My rating: 2 of 5 stars
The book fulfills part of its mission. The introductory essay is called “The Business of Lying,” and Anders quotes U.K. LeGuin who writes, “Science fiction is not predictive; it is descriptive….Prediction is the business of phophets, clairvoyants, and futurologists. It is not the business of novelists. A novelist’s business is lying.”
The collection definitely succeeds in being descriptive. Each writer’s prose gives me a clear picture of the world of each story. I was disappointed that most of this clarity came by way of exposition and in more than one case, shameless infodumping–2-3 pages worth.
But that’s not its worst failing.
The central question, emblazoned at the top of the cover, is “What Terror Does Tomorrow Hold?” My question was “Terror for whom?” To be sure, I wouldn’t want to live in some of the tomorrows presented in this anthology. But when I ask myself what terror tomorrow holds for ME, with respect to this anthology, I’d answer: very little, provided I don’t make the mistakes or manage to avoid the situations in which a lot of the characters of these stories find themselves.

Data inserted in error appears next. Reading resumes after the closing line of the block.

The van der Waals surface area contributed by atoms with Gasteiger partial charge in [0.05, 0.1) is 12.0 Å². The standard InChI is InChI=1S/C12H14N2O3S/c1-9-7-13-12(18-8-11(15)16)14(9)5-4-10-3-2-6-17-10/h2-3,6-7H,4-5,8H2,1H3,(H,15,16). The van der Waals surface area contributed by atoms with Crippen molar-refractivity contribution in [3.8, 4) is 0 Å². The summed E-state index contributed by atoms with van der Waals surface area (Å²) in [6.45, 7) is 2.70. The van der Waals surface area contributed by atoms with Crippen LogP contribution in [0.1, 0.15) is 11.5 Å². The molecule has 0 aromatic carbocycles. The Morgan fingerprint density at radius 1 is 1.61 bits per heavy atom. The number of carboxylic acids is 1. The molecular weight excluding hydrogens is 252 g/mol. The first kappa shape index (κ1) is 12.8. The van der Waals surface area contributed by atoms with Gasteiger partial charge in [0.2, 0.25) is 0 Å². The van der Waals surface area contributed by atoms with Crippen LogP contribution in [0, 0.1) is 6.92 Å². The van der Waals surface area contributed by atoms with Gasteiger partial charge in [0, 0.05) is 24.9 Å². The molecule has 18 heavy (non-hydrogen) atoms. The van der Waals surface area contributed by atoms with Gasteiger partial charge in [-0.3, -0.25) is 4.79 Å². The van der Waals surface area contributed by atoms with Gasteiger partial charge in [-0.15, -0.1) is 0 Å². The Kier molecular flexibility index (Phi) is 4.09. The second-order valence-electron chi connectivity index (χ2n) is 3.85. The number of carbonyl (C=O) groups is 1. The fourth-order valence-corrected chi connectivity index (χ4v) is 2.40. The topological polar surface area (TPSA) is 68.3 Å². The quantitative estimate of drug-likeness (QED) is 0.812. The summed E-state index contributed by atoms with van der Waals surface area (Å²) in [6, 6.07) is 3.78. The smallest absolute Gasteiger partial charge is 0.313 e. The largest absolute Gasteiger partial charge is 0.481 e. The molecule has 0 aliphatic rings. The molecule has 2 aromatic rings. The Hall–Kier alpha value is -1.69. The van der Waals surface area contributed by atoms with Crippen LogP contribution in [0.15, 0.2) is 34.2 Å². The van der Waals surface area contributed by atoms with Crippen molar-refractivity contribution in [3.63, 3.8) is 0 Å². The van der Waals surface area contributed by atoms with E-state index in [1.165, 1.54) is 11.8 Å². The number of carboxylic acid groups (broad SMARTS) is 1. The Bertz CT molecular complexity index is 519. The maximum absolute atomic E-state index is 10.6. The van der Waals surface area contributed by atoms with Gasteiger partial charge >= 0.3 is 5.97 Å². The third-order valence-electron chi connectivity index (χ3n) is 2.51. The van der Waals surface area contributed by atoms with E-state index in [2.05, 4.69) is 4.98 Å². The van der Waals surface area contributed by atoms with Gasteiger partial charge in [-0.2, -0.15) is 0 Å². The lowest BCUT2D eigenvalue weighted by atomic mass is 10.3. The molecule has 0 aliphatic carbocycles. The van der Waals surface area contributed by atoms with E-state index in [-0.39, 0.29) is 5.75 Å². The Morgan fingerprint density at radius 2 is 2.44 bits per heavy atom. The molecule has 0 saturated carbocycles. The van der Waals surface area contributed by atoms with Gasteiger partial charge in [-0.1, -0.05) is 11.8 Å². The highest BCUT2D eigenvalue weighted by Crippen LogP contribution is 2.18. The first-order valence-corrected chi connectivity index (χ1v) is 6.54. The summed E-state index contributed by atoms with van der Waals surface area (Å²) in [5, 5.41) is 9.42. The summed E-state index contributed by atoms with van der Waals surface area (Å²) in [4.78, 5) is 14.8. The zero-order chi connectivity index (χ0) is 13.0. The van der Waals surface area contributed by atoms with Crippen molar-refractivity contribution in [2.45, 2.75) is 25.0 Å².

That is, with one exception. “Absalom’s Mother” by Louise Marley stands out head and shoulders above the rest of the stories! It’s the only story where I cared about the characters. I was afraid for them and afraid of their world. Their emotions connected me to that world in a way that I wasn’t to any of the other worlds presented. If the rest of the stories in the anthology did that, I might truly be afraid of tomorrow.